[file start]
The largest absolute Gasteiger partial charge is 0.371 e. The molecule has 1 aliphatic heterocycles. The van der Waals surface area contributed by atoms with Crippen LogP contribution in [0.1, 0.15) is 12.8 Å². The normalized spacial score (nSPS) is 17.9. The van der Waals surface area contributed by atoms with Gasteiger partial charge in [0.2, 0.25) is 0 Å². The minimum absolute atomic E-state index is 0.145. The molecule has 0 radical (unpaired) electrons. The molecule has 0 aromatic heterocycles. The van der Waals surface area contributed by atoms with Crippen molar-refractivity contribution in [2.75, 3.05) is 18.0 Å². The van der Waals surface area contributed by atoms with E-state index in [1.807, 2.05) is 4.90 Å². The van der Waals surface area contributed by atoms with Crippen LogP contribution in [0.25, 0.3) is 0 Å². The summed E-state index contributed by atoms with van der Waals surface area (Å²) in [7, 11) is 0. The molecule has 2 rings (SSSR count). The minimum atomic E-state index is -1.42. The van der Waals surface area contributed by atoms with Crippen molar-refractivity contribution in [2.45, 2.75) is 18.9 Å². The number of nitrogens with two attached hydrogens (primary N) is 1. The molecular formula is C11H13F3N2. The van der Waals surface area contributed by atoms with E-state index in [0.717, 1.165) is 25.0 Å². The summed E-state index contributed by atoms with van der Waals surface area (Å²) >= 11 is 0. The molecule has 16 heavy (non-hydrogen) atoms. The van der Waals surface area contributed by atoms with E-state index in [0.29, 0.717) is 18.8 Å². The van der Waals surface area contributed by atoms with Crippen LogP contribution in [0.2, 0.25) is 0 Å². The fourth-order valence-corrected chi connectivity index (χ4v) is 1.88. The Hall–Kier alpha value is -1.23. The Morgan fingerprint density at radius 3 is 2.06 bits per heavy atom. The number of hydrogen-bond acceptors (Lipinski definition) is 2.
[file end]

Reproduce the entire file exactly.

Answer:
The largest absolute Gasteiger partial charge is 0.371 e. The molecule has 1 aliphatic heterocycles. The van der Waals surface area contributed by atoms with Crippen LogP contribution in [0.1, 0.15) is 12.8 Å². The normalized spacial score (nSPS) is 17.9. The van der Waals surface area contributed by atoms with Gasteiger partial charge in [0.2, 0.25) is 0 Å². The minimum absolute atomic E-state index is 0.145. The molecule has 0 radical (unpaired) electrons. The molecule has 0 aromatic heterocycles. The van der Waals surface area contributed by atoms with Crippen molar-refractivity contribution in [2.75, 3.05) is 18.0 Å². The van der Waals surface area contributed by atoms with E-state index in [1.807, 2.05) is 4.90 Å². The van der Waals surface area contributed by atoms with Crippen LogP contribution in [0.25, 0.3) is 0 Å². The summed E-state index contributed by atoms with van der Waals surface area (Å²) in [7, 11) is 0. The molecule has 2 rings (SSSR count). The minimum atomic E-state index is -1.42. The van der Waals surface area contributed by atoms with Crippen molar-refractivity contribution in [2.45, 2.75) is 18.9 Å². The number of nitrogens with two attached hydrogens (primary N) is 1. The molecular formula is C11H13F3N2. The van der Waals surface area contributed by atoms with E-state index in [0.717, 1.165) is 25.0 Å². The summed E-state index contributed by atoms with van der Waals surface area (Å²) >= 11 is 0. The molecule has 16 heavy (non-hydrogen) atoms. The van der Waals surface area contributed by atoms with E-state index in [0.29, 0.717) is 18.8 Å². The van der Waals surface area contributed by atoms with Crippen LogP contribution in [0.2, 0.25) is 0 Å². The fourth-order valence-corrected chi connectivity index (χ4v) is 1.88. The Hall–Kier alpha value is -1.23. The Morgan fingerprint density at radius 3 is 2.06 bits per heavy atom. The number of hydrogen-bond acceptors (Lipinski definition) is 2.